“When New Jersey joins the Navy’s fleet, she will deliver firepower for freedom, taking with her the skill of her shipbuilders, the spirit of her sponsor, the courage of her commander and crew and the pride of her fellow New Jerseyans,” Boykin added. “These characteristics, united, forge a strong national defense that defines America.”

Dr. Susan DiMarco, Montclair, a retired dentist and wife of former Secretary of Homeland Security Jeh Johnson, is the ship's sponsor and performed the traditional honor of breaking a bottle of American sparkling wine across the submarine's bow during the ceremony. Dr. DiMarco was unimpeded by the high winds during the ceremony, prompting Boykin to comment on her strength, ability and determination. The doctor broke the bottle with such force the wine splashed all over her attire amid brought smiles from herself and applause from those in attendance.

In addressing the crowd, Dr. DiMarco noted, “As citizens today, we are more divided and disconnected from one another than at any time in our last 50 years, but the efforts that went into building New Jersey say otherwise. In order to complete this great ship, there must have been vital partnership and purpose. As a country, we are cooperative, generous and tenacious, and we can work together on exceptional ideas.”

The ceremony took place outside of Newport News Shipbuilding’s Module Outfitting Facility and was attended by more than 1,800 guests, including Newport News Shipbuilding employees who are building New Jersey, members of the submarine’s crew, Navy personnel, and other government officials, including former Secretary Johnson.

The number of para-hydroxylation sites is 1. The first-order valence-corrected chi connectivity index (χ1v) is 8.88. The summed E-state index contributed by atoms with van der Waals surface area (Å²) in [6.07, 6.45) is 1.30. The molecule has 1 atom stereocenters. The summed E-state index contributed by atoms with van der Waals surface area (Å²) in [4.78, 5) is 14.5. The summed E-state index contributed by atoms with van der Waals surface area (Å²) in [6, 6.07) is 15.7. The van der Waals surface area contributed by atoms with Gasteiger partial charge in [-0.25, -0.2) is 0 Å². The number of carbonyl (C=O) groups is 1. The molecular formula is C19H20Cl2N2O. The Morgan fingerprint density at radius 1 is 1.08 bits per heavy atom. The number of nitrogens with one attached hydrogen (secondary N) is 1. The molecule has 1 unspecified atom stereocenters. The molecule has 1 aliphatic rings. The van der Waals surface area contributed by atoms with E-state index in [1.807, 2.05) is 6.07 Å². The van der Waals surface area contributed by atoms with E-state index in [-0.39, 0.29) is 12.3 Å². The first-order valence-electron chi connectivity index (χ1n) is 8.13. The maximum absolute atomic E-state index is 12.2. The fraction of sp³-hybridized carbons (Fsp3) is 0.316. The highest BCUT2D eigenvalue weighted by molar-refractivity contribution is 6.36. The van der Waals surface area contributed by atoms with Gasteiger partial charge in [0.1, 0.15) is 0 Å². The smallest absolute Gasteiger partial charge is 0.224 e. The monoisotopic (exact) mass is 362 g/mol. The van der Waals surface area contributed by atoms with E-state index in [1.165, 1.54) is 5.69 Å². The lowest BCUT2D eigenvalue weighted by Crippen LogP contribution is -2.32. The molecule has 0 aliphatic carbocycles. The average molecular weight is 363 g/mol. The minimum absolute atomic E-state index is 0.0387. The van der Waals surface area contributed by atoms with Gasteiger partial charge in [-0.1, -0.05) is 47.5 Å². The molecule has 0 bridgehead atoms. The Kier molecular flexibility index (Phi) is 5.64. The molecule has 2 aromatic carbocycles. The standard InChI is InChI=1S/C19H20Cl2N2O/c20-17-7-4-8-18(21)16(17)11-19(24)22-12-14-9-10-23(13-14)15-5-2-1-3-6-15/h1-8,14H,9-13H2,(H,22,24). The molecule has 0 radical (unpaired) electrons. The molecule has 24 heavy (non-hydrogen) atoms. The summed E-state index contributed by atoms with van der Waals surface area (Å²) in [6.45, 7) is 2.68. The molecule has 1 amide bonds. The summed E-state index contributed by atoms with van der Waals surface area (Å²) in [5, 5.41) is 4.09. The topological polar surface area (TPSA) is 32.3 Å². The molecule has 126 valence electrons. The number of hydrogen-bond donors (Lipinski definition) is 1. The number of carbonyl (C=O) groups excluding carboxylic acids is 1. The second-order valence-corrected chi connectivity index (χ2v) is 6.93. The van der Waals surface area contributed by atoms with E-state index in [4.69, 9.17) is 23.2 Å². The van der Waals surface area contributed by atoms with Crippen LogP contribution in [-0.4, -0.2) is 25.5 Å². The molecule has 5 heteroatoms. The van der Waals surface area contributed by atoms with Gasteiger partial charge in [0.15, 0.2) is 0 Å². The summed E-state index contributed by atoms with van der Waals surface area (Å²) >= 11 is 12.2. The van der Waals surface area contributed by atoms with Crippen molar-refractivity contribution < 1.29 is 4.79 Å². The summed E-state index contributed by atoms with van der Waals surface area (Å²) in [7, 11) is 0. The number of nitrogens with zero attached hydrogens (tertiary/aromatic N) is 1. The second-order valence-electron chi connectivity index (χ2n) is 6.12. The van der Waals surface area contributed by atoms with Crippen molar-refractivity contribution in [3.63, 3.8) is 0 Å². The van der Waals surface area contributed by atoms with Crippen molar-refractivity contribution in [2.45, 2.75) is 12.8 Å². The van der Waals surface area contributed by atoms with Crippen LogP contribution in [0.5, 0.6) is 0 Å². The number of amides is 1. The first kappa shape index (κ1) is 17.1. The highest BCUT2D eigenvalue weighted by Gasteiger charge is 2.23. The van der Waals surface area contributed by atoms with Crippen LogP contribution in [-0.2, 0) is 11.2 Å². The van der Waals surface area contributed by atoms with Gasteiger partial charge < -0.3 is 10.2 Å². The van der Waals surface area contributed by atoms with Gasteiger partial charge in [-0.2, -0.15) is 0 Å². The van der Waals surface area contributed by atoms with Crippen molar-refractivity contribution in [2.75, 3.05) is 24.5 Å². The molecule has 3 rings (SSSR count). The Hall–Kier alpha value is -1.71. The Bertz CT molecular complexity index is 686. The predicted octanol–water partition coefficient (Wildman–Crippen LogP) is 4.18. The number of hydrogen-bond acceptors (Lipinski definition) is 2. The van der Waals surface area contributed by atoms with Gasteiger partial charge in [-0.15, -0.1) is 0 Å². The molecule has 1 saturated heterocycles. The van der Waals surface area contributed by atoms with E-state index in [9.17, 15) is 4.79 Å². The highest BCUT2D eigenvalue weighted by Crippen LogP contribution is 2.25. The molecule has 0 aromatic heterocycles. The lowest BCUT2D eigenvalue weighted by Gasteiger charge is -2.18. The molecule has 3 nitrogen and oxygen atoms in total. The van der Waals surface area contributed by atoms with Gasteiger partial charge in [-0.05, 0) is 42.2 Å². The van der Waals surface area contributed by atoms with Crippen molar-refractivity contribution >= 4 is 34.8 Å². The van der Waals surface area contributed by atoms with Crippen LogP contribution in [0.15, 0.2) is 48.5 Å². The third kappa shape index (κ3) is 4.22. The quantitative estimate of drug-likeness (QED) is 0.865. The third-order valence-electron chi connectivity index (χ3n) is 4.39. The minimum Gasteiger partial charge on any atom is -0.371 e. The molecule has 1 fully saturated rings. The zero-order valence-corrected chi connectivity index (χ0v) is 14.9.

Gov. Phil Murphy was among the speakers at the ceremony, praising the numerous persons and products for which the Garden State is famous, from Springsteen to pizza and bagels. Retired U.S. Navy Adm. Michael Mullen, former Chairman of the Joint Chiefs of Staff and former Chief of Naval Operations, provided the keynote address.

The company reached the pressure hull complete milestone in February, meaning that all the ship’s hull sections were joined to form a single, watertight unit, one of the last major milestones before the christening. Next it will be floated off to a floating dry dock for final outfitting and testing, expected within the next few weeks. It will take approximately three days and fifty-six heavy duty sets of railcar wheels to move the 7,800 ton submarine the 960 feet to the dry dock.

New Jersey is the 23rd Virginia-class submarine and the 11th to be delivered by Newport News Shipbuilding, and the first submarine designed with a modification for male and female crew integration. Construction began in March 2016 and is 82% complete. It is scheduled to be delivered to the U.S. Navy in late 2022.